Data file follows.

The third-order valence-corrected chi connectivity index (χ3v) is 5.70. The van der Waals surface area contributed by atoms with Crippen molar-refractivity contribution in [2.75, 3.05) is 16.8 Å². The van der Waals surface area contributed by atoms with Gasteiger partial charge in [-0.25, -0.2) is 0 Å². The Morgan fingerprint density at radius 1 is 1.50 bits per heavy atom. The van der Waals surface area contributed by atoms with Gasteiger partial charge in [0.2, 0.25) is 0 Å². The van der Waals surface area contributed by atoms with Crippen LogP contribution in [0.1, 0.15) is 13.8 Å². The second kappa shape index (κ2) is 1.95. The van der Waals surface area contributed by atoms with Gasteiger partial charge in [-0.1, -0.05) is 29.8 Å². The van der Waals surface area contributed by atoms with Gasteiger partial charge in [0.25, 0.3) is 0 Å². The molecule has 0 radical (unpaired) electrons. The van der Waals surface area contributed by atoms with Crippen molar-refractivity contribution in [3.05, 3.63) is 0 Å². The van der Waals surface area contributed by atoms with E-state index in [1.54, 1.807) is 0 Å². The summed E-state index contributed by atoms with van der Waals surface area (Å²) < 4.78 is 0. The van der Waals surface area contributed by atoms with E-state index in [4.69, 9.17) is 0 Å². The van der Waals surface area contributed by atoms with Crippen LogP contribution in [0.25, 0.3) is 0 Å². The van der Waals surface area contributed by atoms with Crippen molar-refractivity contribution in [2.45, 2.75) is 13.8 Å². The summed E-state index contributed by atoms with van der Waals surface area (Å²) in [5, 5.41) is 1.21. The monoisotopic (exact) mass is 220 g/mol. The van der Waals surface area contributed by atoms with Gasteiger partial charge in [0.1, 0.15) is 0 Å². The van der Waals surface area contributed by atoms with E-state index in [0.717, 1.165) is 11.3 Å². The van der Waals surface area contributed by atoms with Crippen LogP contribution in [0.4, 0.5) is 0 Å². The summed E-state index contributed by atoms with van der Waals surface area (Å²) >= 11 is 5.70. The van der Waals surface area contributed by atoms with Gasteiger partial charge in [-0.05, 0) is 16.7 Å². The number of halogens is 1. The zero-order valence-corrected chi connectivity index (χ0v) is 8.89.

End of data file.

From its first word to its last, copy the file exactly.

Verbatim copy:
The third-order valence-corrected chi connectivity index (χ3v) is 5.70. The van der Waals surface area contributed by atoms with Crippen molar-refractivity contribution in [2.75, 3.05) is 16.8 Å². The van der Waals surface area contributed by atoms with Gasteiger partial charge in [-0.25, -0.2) is 0 Å². The Morgan fingerprint density at radius 1 is 1.50 bits per heavy atom. The van der Waals surface area contributed by atoms with Gasteiger partial charge in [0.2, 0.25) is 0 Å². The van der Waals surface area contributed by atoms with Crippen LogP contribution in [0.1, 0.15) is 13.8 Å². The second kappa shape index (κ2) is 1.95. The van der Waals surface area contributed by atoms with Gasteiger partial charge in [-0.1, -0.05) is 29.8 Å². The van der Waals surface area contributed by atoms with Gasteiger partial charge in [0.25, 0.3) is 0 Å². The molecule has 0 radical (unpaired) electrons. The van der Waals surface area contributed by atoms with Crippen molar-refractivity contribution in [3.05, 3.63) is 0 Å². The van der Waals surface area contributed by atoms with E-state index in [1.54, 1.807) is 0 Å². The summed E-state index contributed by atoms with van der Waals surface area (Å²) < 4.78 is 0. The van der Waals surface area contributed by atoms with E-state index in [4.69, 9.17) is 0 Å². The van der Waals surface area contributed by atoms with Crippen LogP contribution in [0.25, 0.3) is 0 Å². The van der Waals surface area contributed by atoms with Crippen molar-refractivity contribution in [2.45, 2.75) is 13.8 Å². The summed E-state index contributed by atoms with van der Waals surface area (Å²) in [5, 5.41) is 1.21. The monoisotopic (exact) mass is 220 g/mol. The van der Waals surface area contributed by atoms with Gasteiger partial charge in [0.1, 0.15) is 0 Å². The van der Waals surface area contributed by atoms with E-state index in [0.717, 1.165) is 11.3 Å². The van der Waals surface area contributed by atoms with Crippen LogP contribution in [0.4, 0.5) is 0 Å². The summed E-state index contributed by atoms with van der Waals surface area (Å²) >= 11 is 5.70. The van der Waals surface area contributed by atoms with Gasteiger partial charge in [-0.05, 0) is 16.7 Å². The number of halogens is 1. The zero-order valence-corrected chi connectivity index (χ0v) is 8.89.